Birds & Blooms

A Sweet Southern Song

Attract friendly Carolina chickadees with suet, peanuts and more.


Tiny and chipper, chickadees are among the first backyard birds that many recognize, thanks to their familiar, distinctiv­e chick-a-dee-dee call. But a few things set the Carolina chickadee apart from the others.


Carolina chickadees are found year-round in the southeaste­rn United States, as far north as Pennsylvan­ia and all the way west to mid-texas. Their range overlaps a bit with the more northern (and slightly larger) black-capped chickadee in a very narrow zone that stretches from New Jersey to Kansas. Telling the two species apart in those areas can be tricky. Both have the same black caps and bibs, but Carolina chickadees have duller white coloring on the cheek patch and a bit less white on their tail and wing feathers.

“The easiest way to tell them apart is by sound,” says Robyn Bailey, Nestwatch Project Leader with the Cornell Lab of Ornitholog­y. “The Carolina chickadee’s song is four to six notes, and it has a broader song repertoire than the black-capped’s simple fee-bee song.”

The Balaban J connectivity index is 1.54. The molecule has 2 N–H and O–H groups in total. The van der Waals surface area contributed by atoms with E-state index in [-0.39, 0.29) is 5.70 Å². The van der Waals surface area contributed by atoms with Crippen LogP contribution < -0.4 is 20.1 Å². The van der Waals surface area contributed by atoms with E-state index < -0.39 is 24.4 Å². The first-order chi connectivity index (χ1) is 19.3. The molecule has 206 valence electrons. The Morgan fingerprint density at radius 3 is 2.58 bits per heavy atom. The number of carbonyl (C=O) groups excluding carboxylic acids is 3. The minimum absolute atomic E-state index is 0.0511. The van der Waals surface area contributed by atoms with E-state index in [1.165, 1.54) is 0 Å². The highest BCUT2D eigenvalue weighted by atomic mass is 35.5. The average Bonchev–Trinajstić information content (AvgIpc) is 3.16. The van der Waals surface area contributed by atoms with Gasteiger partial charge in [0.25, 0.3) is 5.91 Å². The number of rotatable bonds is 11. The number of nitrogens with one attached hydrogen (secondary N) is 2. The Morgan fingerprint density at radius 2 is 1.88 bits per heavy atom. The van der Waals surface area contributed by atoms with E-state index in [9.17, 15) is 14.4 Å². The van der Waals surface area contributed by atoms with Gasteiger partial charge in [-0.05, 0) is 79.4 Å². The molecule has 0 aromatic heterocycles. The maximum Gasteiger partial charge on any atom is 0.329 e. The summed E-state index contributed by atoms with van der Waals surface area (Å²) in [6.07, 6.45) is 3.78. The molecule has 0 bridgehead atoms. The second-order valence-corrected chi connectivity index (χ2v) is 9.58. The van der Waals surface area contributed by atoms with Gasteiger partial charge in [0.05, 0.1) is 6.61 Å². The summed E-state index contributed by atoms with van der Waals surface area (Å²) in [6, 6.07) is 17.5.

Insects and spiders make up about 90% of a Carolina’s diet during the warmer months. The birds also enjoy berries and happily visit feeders for suet, peanut chips and sunflower seeds.

Those bug-eating tendencies mean that backyard birders should take extra precaution­s to help attract and protect them. “This includes not spraying pesticides in our gardens and lawns, and planting native fruit-producing shrubs like blackberry and Virginia creeper,” Robyn says.


Mating pairs will often stay together for several years at a time, seeking out cavities in trees. Females build nests of moss, bark and animal fur, then lay about six jelly bean-sized eggs in a single clutch. They also use nest boxes with entrance holes that measure 1⅛ inches in diameter. Robyn recommends visiting Nestwatch’s website for free birdhouse plans, placement tips and more.

Though Carolina chickadees are common, recent research indicates their numbers are falling. “It’s an important reminder that even common backyard species can decline if we’re not careful,” Robyn warns. Help support them and other birds by regularly cleaning feeders and birdbaths, adding predator guards to nest boxes, and keeping cats indoors. Responsibl­e birders can help keep these little fliers happy and healthy long into the future.

When I moved to North Carolina from New York, I dismissed common birds like this one. Then it dawned on me—though they look practicall­y identical, I was seeing Carolina chickadees now, not the black-capped ones I knew from the Northeast!”


 ??  ?? Carolina chickadee
Carolina chickadee

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